London Commuting


London buses. Good luck on these bad boys
There’s nowt as funny as folk. That's a phrase my grandfather used a lot and he's right. London is definitely the place to be if people-watching is your thing. London seems to be a magnet to such a variety of people and lots of the interesting ones you encounter on the buses.

I was inspired to write this post yesterday. Whilst waiting for a bus on the Strand, I was approached by a chap whose hand was smeared in blood. He innocently asked me directions to Waterloo, as if nothing was unusual. The blood made this a bit scarier than the sleeping smelly old tramp who, one day on the bus ride home, I turned around to discover had woken up and was looking through my shopping bags. The homeless guy at Vauxhall who threatened people with his dog "he'll tear off yer face he will" was a bit worrying until noticing that the dog in question was the soppiest looking golden retriever ever. The smokers you can smell a mile away and the guy who sat next to me one day in very short football shorts revealing prickly shaved thighs was just disturbing.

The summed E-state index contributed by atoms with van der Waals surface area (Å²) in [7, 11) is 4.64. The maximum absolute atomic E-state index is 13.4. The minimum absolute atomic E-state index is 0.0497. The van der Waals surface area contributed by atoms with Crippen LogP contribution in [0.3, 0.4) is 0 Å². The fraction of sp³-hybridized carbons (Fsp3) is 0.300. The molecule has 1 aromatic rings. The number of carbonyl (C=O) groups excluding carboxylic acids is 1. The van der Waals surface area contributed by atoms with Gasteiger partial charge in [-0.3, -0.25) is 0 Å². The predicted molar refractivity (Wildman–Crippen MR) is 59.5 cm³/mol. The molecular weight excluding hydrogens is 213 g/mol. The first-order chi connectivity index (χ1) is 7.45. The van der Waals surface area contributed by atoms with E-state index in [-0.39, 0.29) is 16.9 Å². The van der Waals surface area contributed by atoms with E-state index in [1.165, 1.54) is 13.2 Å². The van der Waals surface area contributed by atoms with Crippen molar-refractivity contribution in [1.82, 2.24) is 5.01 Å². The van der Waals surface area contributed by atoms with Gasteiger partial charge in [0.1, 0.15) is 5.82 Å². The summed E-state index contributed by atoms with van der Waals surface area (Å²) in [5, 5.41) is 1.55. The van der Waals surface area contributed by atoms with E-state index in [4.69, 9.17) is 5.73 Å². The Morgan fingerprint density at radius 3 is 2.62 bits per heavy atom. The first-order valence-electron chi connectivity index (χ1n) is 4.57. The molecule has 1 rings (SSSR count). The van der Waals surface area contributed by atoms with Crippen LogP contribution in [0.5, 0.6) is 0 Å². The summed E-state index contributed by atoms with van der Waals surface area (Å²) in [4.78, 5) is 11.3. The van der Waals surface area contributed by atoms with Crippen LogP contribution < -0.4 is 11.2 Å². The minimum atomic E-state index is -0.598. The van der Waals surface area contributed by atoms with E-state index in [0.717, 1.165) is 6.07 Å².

These people all have one thing in common. I encountered them all on (or around) London buses. There are plenty of 'characters' across the Tube network too though. I prefer to get the bus as you pay less to travel, almost always get a seat, you don't have to commute in someone else's armpit and you also get to see a bit of the city.



There are some passengers who frankly we could all do without: Dirty gropers, school-going teens shrieking and playing music out loud on their phones, passengers whose iPods are audible even over your own and the pushers and shovers. Those who don't offer their seats to heavily pregnant women or disabled people, you know who you are.

And yet, there are glimpses of community spirit. Look how people rallied together during the 7 / 7 terrorist attacks in London. It's a weird place London. It's not always super friendly, but it's interesting.